altar and alter - the difference
 
An altar is an area of religious worship.
Alter means to change something.
 

    Grammar Checker

Occasionally, there is confusion over the words altar and alter.

Altar

The word altar is a noun.  It denotes an area (usually a table) where religious worship or sacrifice occurs.

Examples:

The ancient Britons used to sacrifice animals on elaborate stone altars.

We were married at the altar in St Paul's Cathedral.

Have you seen the water damage to the alter in St. John's Church?
(should be altar)

Alter

To alter is a verb meaning to change something.

Examples:

Will you alter this dress for Saturday's play?

Fashion is a form of ugliness so intolerable that we have to alter it every six months. (Oscar Wilde)

Please altar your claim in Section 9.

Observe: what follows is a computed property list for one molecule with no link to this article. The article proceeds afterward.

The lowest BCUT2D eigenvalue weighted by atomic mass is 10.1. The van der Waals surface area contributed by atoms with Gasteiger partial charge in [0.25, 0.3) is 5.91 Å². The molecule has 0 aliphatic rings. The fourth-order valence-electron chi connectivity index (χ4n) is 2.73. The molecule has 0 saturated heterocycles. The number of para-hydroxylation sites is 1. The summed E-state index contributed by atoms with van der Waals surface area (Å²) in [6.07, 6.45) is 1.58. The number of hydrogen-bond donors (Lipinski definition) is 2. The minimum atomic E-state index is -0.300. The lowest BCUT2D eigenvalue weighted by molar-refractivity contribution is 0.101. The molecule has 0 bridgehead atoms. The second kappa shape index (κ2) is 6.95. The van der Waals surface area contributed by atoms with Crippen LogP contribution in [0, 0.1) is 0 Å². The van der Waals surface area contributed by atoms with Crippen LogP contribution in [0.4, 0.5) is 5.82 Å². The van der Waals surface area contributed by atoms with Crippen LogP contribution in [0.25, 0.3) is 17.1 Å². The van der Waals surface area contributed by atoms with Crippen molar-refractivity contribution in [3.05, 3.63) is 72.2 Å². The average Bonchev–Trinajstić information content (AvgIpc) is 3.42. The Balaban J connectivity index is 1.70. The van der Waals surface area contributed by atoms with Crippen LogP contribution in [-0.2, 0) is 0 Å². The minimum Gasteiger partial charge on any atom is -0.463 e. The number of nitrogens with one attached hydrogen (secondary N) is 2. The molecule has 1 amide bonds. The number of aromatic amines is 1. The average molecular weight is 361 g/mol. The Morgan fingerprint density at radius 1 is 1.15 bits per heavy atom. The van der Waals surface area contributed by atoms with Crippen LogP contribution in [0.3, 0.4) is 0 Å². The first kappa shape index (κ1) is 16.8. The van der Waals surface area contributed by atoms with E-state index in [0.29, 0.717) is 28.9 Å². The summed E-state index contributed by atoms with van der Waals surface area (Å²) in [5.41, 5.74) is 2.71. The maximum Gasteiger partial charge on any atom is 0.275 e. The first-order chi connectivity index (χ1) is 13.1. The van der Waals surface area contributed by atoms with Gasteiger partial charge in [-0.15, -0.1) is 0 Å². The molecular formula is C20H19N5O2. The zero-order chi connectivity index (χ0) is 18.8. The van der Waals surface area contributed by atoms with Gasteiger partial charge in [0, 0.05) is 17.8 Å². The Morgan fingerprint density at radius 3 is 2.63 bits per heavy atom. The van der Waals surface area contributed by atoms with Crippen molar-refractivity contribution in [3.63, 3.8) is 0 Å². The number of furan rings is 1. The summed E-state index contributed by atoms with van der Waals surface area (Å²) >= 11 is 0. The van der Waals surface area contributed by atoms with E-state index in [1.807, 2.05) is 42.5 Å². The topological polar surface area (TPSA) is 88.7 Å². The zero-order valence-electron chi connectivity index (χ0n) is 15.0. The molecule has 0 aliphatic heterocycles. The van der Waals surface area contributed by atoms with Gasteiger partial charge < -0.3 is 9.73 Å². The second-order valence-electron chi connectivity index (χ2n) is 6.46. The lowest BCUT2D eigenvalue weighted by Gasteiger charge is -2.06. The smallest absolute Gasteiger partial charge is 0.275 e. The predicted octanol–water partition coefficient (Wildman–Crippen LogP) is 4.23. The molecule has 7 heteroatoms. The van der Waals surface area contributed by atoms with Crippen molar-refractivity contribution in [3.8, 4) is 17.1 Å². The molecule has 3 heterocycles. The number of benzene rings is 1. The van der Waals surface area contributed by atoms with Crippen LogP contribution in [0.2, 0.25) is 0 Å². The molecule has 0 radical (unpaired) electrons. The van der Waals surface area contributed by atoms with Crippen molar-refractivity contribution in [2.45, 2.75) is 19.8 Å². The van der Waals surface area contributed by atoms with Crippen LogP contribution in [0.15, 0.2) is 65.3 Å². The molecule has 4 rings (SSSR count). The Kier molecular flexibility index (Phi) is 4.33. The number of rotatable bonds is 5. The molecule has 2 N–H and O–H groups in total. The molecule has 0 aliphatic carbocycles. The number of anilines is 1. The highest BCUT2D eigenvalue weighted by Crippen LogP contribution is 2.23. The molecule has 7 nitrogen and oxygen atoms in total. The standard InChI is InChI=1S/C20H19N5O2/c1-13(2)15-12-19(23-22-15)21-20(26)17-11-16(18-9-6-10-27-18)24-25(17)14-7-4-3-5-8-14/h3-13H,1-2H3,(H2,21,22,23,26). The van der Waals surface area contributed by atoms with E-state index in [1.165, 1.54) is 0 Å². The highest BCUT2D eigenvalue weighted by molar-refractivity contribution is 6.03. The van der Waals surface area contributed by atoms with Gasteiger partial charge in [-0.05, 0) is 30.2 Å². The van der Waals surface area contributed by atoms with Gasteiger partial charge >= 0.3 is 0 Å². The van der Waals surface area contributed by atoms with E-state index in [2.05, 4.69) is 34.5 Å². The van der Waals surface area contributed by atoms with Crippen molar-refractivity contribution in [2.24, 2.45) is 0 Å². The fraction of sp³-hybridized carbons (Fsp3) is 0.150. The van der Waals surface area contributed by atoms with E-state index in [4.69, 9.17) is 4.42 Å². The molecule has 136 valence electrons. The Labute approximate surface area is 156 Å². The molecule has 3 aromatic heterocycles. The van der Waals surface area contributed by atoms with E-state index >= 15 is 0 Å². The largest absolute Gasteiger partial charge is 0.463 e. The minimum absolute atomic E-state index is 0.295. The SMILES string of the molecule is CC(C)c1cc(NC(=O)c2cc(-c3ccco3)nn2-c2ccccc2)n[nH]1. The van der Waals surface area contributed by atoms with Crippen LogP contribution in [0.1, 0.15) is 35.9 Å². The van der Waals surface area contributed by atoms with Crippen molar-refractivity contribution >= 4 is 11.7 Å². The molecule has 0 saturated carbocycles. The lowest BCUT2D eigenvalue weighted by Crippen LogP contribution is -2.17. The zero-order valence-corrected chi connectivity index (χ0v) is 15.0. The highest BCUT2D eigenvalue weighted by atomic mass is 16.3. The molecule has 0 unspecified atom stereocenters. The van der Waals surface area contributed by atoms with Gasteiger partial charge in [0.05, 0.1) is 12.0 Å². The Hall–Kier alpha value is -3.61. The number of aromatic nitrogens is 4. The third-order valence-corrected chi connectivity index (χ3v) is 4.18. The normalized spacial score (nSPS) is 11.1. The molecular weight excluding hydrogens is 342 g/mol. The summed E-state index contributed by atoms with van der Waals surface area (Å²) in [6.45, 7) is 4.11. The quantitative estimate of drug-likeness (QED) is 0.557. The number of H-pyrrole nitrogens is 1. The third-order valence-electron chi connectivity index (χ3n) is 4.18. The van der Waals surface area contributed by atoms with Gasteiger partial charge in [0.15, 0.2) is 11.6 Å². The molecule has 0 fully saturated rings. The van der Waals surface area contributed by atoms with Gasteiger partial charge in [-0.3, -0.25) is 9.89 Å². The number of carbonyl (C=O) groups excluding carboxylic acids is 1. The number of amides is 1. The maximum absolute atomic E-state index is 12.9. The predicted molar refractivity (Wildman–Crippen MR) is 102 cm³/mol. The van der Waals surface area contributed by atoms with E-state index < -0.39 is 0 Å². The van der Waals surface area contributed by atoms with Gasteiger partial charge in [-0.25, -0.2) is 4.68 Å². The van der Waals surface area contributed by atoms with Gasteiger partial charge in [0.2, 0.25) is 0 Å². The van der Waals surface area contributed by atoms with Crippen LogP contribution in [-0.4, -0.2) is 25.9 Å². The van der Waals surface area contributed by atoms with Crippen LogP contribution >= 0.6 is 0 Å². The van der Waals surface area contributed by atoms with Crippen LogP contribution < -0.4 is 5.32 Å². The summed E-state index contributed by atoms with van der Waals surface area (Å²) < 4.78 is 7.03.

(should be alter, i.e., to amend or change)

Some Images for Altar and Alter


altar in church

eerie sacrificial altar

ladies alter clothes
 
Select the correct version:



 
 

 
ALTAR IS THE ONE TO WATCH

People rarely use altar when they mean alter. It is more common for people to use alter when they mean altar.

In its catalogue, one reputable website calls this piece "Alter of the Hand." Ooops.


"Alter of the Hand"

 

See also:

Glossary of easily confused words
Glossary of common errors
Glossary of grammatical terms
What are nouns?
What are verbs?
List of easily confused words